(35:59, 32.9MB; S1576 C77-7, T77-300, T78-320, T78-328, T80-91, T81-24 T83-62, T83-67, T83-69)
In 2012, the Florida Folklife Program, the State Archives of Florida and Dust-to-Digital, a Grammy award-winning record label, collaborated to release Drop on Down in Florida: Field Recordings of African American Traditional Music 1977 – 1980. The original audio recordings and many of the photographs from the fieldwork conducted for Drop on Down in Florida are now part of the Florida Folklife Collection housed at the State Archives of Florida.
Transcript of the Introduction
Welcome back to the Florida Folklife Collection Podcast series from the Florida Department of State’s Division of Library and Information Services. In 2012, the Florida Folklife Program, State Archives of Florida and Dust-to-Digital, an award-winning record label, collaborated to release Drop on Down in Florida: Field Recordings of African American Traditional Music 1977 – 1980. This is an expanded book and two-CD reissue of a double LP the Folklife Program released in 1981. The original audio recordings and many of the photographs from fieldwork conducted for Drop on Down in Florida are now part of the Florida Folklife Collection housed at the State Library and Archives of Florida. This month we will listen to some of the original field recordings, and State Folklorist Blaine Waide will discuss the reissue project as well as the fieldwork conducted by the Florida Folklife Program that resulted in Drop on Down in Florida.
Florida Memory: Blaine, tell us a little bit about the Florida Folklife Program at the time Drop on Down in Florida was originally conceived.
Blaine Waide: The Florida Folklife Program was established in the mid-1970s, at a time when public folklife programs began to proliferate across the country. The staff retraced the groundbreaking fieldwork conducted in the 1930s by the Federal Writers’ Project of the Works Progress Administration in Florida. This project involved identifying and recording folk artists maintaining African-American sacred and secular music traditions in the same communities documented approximately 50 years earlier.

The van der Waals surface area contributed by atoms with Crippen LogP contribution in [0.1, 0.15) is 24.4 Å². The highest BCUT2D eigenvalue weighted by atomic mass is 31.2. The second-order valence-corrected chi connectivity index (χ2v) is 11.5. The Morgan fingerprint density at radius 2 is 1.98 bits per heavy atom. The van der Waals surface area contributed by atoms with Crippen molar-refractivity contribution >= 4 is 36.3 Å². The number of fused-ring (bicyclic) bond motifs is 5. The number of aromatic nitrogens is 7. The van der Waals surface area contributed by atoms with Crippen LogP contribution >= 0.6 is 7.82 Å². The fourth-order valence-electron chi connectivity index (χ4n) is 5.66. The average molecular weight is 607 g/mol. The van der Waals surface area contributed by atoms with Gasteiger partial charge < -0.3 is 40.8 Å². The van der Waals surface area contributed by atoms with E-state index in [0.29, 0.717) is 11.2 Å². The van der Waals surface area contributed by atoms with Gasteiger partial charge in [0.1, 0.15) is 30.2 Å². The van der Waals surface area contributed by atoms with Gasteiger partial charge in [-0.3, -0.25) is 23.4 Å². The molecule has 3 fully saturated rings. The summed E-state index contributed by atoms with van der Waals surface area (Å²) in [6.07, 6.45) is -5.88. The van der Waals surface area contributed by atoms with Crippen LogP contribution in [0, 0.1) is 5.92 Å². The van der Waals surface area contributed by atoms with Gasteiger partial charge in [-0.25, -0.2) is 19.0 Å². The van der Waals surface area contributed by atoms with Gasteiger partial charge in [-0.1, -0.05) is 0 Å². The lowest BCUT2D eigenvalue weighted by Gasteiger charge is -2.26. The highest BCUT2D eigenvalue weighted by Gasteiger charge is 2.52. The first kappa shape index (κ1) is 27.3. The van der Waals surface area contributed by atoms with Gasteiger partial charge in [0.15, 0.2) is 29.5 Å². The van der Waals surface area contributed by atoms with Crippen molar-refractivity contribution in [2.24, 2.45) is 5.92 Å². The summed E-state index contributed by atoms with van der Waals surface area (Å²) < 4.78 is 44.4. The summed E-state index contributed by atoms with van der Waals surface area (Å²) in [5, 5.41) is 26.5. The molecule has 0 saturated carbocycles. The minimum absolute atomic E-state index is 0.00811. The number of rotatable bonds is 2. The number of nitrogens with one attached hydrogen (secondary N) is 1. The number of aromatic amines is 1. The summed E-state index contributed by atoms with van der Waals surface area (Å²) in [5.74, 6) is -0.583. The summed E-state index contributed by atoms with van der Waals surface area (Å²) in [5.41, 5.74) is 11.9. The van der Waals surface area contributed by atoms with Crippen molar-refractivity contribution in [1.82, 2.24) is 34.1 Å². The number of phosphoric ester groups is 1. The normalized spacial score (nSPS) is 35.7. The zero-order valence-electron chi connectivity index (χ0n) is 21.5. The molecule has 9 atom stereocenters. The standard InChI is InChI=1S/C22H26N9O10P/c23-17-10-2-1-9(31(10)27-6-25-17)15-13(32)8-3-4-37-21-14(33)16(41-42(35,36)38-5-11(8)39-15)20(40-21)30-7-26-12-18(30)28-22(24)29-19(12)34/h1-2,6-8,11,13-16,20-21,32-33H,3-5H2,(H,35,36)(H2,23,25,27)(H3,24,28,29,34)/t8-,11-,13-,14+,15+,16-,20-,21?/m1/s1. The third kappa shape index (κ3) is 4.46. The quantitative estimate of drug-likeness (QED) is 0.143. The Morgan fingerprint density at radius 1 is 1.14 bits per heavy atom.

FM: What prompted a reissue of the material after it had been unavailable for more than 20 years?
BW: An expanded reissue of Drop on Down in Florida was produced for several reasons. The original album was only available on LP, and had limited impact as an educational tool. Because these were some of the first field recordings of traditional African-American music in Florida since the WPA era, it has become clear that the album has significant value to both scholars and collectors of such recordings alike. Presenting them in a digital format on a label with Dust-to-Digital’s reputation would make the music available to a larger audience.
FM: How was material selected for the reissue?
BW: The 1981 LP only scratched the surface of the rich material from the field recordings. Dwight DeVane, one of the folklorists involved with the original project, reviewed the recordings alongside Lance Ledbetter at Dust-to-Digital and myself. New selections were made based on research value and artistic excellence.